My approach is quite different from others on this site. My degree was in classical guitar performance, so I am used to memorizing lots of notes and both right and left hand techniques. As was mentioned by another, the more difficult the tune, the easier time I have in memorizing the part. This is probably because of the level of attention I must use to learn it. However, when I was playing jazz (about 25 years), the concept was to memorize the head (melody) and learn to improvise in a creative manner over the harmonic structure of the tune. Unlike bluegrass, rarely was the melody used as the primary inspiration for the solo. Bluegrass and jazz differ in this respect. Bluegrass is centered on melody, even during the breaks (solos) while jazz improvisation is most often focused on creating a totally new melody over a given chord structure. The only time the original melody was given center stage in a jazz solo was occasionally during improvisations over ballads.

As far as this website is concerned, I have not bothered to learn any of the tabs note for note. Rather, I use Ben’s arrangements to learn how he embellishes melodies with respect to the harmony that is currently playing. In other words, I am much more interested in how he treats a melodic line when played over a specific chord. Ben has a very clean and interesting way of treating “improvised” melodies and I wanted to learn what he his thinking by analyzing his arrangements. This way I can learn how to get a similar color when playing any tune that has a similar chord structure. The reason I learn this way is so that I can transfer that knowledge to any song of any style.

For me, in both bluegrass and jazz, the job of the soloist in a given situation, is not to play a precise, memorized solo, but to instead use his/her knowledge and creativity to present a solo that matches the moment. I would bet that many folks would argue that I have it all wrong and that it is more important to work out a precise solo to be repeated when it is your turn to take the lead. However, I enjoy the energy and thought process that happens in the spontaneous creation of a solo, flying by the seat of your pants, so to speak. And my favorite guitarists are those who sound good (great) soloing in this fashion (listen to David Grier when he is just jamming with other folks).

It is not lost on me that many great players use a completely memorized solo to play again and again when doing regular concert work. My guess is that this would be a simpler system when performing day in and day out. In that case, practicing a specific note for note solo would be just a matter of working out the notes you want to play and rehearsing them (many hundreds of times) until you can play them backward and forward. There are many great guitarists who play extremely well thought out solos and are highly technically proficient (think Andy McKee). However, for me, it is the instant creativity, the lightning fast thought process turned into melodies that I find most appealing.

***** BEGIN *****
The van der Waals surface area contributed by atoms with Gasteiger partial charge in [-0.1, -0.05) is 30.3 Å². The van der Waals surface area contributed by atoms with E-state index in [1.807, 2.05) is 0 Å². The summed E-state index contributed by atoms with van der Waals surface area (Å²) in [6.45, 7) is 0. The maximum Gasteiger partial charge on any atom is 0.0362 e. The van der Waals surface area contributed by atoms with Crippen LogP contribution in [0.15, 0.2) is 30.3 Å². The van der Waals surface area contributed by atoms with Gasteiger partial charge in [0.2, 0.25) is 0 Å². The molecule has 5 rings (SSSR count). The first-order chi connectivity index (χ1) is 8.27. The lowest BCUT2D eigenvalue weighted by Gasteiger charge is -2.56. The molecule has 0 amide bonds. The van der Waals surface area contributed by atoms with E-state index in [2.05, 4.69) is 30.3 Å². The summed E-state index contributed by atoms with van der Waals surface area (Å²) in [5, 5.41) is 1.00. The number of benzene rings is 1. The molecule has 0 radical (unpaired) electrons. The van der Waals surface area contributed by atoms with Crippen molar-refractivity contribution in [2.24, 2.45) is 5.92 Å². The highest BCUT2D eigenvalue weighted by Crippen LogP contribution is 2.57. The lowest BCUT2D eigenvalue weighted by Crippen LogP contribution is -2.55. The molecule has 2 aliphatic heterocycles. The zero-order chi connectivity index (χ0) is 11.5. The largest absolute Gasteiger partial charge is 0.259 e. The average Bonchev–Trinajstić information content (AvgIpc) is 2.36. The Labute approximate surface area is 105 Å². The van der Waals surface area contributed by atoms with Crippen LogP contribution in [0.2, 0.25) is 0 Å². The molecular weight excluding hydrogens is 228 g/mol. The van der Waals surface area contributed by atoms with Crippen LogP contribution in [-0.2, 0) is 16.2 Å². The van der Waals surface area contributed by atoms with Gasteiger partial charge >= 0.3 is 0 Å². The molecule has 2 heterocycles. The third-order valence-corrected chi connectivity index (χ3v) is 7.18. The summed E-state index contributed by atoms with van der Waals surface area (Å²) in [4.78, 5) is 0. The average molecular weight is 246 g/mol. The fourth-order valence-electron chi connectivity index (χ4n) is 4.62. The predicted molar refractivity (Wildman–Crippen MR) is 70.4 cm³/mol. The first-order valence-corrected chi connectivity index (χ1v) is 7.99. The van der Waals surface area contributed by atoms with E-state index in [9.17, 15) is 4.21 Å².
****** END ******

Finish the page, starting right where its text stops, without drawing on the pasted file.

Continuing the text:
So memorization is not as big a concern for me as it might be for another player. Most of my energy goes into learning what sounds (melodic colors) I like and how to get those sounds when I am taking a break.


#14

Great thoughts Doc. If I could, flying by the seat of my pants would be the way to go… instead of a performance, it would be more of a creative process. That certainly sounds more appealing. Unfortunately for me, my on the fly creative efforts seldom approach what I want. I can often hear it in my head, but I don’t have enough chops, experience or knowledge to translate it in real time. Certainly not at BG speeds. I think it’s great that this is your goal.

I also think you picked a great model for BG treatments. Ben’s arrangements are great. I am often amazed at the beauty (and maturity) of the lines when learning them. Even at a slow speed, it’s often a beautiful arrangement. I like how he works alternate chords into the melody as well. The first thing that comes to mind is his “advanced” version of the staple song “Wildwood flower.” Looking at the tab, starting in measure 12 he crosspicks a progression from the base C to E7, to Am7 to Edim before resolving back to the familiar F. There’s method to the madness. I am not sure he is the type that “hears” the notes and then figures what they are, or thinks of alternate chords and works the melody into them. Either way, the results are great arrangements.


#15

I’m with you, Mike. My thoughts after reading Doc’s excellent post were, “That’s where I want to be, too, but I’ve got a long way to go to get to that level.” Bridging the gap between memorized material I play at home and the improvised stuff I attempt to play at jams is a big source of frustration for me right now. I suspect (hope) that it’s just a matter of putting in the hours until it all starts to blend together.